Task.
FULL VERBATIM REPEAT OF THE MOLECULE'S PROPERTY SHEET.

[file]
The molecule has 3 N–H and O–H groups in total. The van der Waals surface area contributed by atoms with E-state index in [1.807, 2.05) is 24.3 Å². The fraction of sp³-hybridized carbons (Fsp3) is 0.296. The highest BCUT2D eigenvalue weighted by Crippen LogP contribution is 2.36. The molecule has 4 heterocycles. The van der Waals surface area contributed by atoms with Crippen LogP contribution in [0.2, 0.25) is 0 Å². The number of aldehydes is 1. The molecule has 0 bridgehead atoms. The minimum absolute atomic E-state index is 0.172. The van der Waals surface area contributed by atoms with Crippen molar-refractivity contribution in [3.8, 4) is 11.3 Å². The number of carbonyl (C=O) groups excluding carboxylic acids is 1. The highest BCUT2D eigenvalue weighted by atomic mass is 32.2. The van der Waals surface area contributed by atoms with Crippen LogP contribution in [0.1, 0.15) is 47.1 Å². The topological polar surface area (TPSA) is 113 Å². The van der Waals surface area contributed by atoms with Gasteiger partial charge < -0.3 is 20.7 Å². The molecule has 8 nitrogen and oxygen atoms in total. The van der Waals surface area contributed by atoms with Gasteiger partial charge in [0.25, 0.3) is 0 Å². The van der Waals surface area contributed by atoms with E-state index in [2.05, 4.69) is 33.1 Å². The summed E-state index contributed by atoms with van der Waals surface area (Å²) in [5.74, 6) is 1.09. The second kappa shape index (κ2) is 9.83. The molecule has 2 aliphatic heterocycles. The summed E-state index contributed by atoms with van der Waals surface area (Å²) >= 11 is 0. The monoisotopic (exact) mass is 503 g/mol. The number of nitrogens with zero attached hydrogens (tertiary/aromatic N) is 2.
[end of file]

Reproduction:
The molecule has 3 N–H and O–H groups in total. The van der Waals surface area contributed by atoms with E-state index in [1.807, 2.05) is 24.3 Å². The fraction of sp³-hybridized carbons (Fsp3) is 0.296. The highest BCUT2D eigenvalue weighted by Crippen LogP contribution is 2.36. The molecule has 4 heterocycles. The van der Waals surface area contributed by atoms with Crippen LogP contribution in [0.2, 0.25) is 0 Å². The number of aldehydes is 1. The molecule has 0 bridgehead atoms. The minimum absolute atomic E-state index is 0.172. The van der Waals surface area contributed by atoms with Crippen molar-refractivity contribution in [3.8, 4) is 11.3 Å². The number of carbonyl (C=O) groups excluding carboxylic acids is 1. The highest BCUT2D eigenvalue weighted by atomic mass is 32.2. The van der Waals surface area contributed by atoms with Crippen LogP contribution in [0.1, 0.15) is 47.1 Å². The topological polar surface area (TPSA) is 113 Å². The van der Waals surface area contributed by atoms with Gasteiger partial charge < -0.3 is 20.7 Å². The molecule has 8 nitrogen and oxygen atoms in total. The van der Waals surface area contributed by atoms with Gasteiger partial charge in [0.25, 0.3) is 0 Å². The van der Waals surface area contributed by atoms with E-state index in [2.05, 4.69) is 33.1 Å². The summed E-state index contributed by atoms with van der Waals surface area (Å²) in [5.74, 6) is 1.09. The second kappa shape index (κ2) is 9.83. The molecule has 2 aliphatic heterocycles. The summed E-state index contributed by atoms with van der Waals surface area (Å²) >= 11 is 0. The monoisotopic (exact) mass is 503 g/mol. The number of nitrogens with zero attached hydrogens (tertiary/aromatic N) is 2.